Bioresorbable scaffolds (BRSs) are a new treatment for coronary artery disease. As these devices are expected to resorb after providing the mechanical support required the first months after percutaneous coronary intervention (PCI), they could potentially be associated with several long-term advantages over the metallic stents, such as a lack of permanent vessel caging that enables restoration of the vessel vasomotor tone, adaptive shear stress, late luminal enlargement with late expansive remodeling, preservation of long-term side-branch patency, and allowing future revascularization options, while free of complications observed with metallic stents such as neoatherosclerosis and late failure [1]. First-in-human studies of BRSs have shown promising results demonstrating a favorable healing response at long-term with complete scaffold resorption, late lumen enlargement, recovery of vasomotion, and a potentially favorable plaque modification [2,3]. Furthermore, initial clinical results were also promising showing a low rate of adverse events and a complete absence of late and very late thrombotic events. Utilization of BRSs in more complex lesions and populations was associated with a higher event rate, while several cases of late and very late scaffold thrombosis were reported. In this chapter, we aim to briefly summarize current insights from late and very late metallic stent thrombosis, give basic insights into BVSs healing, review current experience on BRSs thrombosis, and suggest potential mechanisms and preventive measures for this complication.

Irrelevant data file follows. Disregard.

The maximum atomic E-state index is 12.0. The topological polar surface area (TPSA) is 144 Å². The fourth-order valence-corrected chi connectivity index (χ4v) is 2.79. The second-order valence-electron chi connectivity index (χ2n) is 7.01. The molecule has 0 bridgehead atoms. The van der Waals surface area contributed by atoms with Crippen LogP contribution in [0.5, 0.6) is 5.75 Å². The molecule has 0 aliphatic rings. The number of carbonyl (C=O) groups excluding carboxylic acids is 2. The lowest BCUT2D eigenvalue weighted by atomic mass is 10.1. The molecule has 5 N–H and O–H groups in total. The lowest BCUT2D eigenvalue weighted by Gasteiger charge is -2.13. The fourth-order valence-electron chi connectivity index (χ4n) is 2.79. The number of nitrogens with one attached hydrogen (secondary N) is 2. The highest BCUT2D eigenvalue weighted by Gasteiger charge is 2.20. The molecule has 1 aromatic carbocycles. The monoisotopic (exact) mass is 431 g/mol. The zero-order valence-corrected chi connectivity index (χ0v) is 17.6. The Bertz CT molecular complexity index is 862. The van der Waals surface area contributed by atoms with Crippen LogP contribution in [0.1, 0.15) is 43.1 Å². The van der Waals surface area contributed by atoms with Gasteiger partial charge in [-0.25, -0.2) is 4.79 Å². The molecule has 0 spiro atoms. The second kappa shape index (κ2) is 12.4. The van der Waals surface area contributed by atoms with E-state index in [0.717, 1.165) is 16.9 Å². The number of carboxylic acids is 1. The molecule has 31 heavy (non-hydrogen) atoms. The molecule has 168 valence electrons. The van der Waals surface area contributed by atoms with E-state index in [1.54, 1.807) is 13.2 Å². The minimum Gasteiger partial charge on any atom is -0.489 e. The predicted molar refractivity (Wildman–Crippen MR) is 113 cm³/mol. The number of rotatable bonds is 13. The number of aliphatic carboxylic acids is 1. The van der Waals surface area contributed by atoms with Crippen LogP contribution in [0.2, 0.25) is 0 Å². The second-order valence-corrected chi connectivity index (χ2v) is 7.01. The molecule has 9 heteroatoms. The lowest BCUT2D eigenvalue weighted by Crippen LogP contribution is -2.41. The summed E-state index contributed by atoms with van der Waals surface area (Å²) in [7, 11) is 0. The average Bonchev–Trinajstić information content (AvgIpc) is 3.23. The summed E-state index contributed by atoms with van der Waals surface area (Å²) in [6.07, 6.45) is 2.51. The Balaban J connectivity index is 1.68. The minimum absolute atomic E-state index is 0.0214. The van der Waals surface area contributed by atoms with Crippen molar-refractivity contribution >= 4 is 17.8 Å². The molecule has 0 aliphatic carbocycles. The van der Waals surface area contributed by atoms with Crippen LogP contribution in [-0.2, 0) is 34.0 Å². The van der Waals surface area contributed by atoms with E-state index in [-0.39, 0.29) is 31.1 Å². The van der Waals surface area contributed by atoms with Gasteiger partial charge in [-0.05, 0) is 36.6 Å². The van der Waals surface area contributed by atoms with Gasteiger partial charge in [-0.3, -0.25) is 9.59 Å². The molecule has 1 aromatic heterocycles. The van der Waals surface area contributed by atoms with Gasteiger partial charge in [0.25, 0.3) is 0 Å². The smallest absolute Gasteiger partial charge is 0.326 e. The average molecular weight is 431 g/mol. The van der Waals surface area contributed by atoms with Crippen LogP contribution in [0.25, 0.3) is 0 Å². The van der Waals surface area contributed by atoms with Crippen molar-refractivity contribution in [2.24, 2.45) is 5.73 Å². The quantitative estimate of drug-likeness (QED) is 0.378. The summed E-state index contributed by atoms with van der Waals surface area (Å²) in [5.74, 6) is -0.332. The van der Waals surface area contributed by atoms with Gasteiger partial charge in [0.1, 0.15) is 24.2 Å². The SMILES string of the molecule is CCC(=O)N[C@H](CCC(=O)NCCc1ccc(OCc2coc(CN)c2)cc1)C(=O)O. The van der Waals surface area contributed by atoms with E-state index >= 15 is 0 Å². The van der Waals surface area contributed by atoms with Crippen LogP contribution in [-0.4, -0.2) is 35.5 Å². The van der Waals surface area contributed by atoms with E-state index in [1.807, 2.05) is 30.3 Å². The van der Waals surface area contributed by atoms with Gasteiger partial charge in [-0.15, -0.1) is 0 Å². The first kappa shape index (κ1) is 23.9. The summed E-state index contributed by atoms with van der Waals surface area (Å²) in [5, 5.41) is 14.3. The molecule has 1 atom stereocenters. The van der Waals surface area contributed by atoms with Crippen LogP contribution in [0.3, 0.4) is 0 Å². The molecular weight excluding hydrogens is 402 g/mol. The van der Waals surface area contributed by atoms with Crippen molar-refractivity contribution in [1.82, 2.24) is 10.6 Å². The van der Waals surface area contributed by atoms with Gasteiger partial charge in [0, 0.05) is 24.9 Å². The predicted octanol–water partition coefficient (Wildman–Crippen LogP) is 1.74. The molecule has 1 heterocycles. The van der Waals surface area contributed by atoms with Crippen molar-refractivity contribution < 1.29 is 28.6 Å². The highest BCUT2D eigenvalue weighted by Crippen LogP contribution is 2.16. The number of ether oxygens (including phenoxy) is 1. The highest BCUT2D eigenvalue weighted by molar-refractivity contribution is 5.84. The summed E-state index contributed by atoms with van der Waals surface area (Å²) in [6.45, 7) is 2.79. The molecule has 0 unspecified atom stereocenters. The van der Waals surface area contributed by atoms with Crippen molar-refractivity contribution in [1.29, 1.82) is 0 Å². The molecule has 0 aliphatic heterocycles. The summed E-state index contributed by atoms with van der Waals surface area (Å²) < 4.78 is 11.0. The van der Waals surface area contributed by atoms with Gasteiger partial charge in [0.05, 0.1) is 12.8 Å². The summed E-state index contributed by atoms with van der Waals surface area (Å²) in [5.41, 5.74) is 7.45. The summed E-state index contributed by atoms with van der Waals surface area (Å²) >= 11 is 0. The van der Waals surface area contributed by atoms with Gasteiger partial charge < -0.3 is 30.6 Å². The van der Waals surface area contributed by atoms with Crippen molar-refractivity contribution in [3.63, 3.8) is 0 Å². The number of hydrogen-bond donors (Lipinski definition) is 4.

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Karanasos, A, Zhang, B.-C, van der Sijde, J, Fam, J.M, Van Geuns, R.-J.M. (Robert-Jan M.), & Regar, E.S. (2017). Late and very late scaffold thrombosis. In Bioresorbable Scaffolds: From Basic Concept to Clinical Applications (pp. 421–430). doi:10.1201/9781315380629